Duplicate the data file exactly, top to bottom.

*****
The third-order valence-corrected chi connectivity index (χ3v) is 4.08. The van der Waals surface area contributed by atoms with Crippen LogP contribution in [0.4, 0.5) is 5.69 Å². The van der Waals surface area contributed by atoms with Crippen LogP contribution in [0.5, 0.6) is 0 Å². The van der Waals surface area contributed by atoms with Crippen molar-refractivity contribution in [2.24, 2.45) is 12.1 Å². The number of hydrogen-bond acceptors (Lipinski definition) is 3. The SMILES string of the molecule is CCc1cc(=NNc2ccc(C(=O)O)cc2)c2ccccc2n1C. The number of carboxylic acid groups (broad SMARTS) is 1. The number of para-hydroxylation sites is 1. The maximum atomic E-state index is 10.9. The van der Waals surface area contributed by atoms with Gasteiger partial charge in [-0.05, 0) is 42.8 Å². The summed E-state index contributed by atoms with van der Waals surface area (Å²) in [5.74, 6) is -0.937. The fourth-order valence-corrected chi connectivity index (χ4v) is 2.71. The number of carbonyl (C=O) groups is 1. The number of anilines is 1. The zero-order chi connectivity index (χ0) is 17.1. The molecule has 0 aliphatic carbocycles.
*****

The third-order valence-corrected chi connectivity index (χ3v) is 4.08. The van der Waals surface area contributed by atoms with Crippen LogP contribution in [0.4, 0.5) is 5.69 Å². The van der Waals surface area contributed by atoms with Crippen LogP contribution in [0.5, 0.6) is 0 Å². The van der Waals surface area contributed by atoms with Crippen molar-refractivity contribution in [2.24, 2.45) is 12.1 Å². The number of hydrogen-bond acceptors (Lipinski definition) is 3. The SMILES string of the molecule is CCc1cc(=NNc2ccc(C(=O)O)cc2)c2ccccc2n1C. The number of carboxylic acid groups (broad SMARTS) is 1. The number of para-hydroxylation sites is 1. The maximum atomic E-state index is 10.9. The van der Waals surface area contributed by atoms with Gasteiger partial charge in [-0.05, 0) is 42.8 Å². The summed E-state index contributed by atoms with van der Waals surface area (Å²) in [5.74, 6) is -0.937. The fourth-order valence-corrected chi connectivity index (χ4v) is 2.71. The number of carbonyl (C=O) groups is 1. The number of anilines is 1. The zero-order chi connectivity index (χ0) is 17.1. The molecule has 0 aliphatic carbocycles.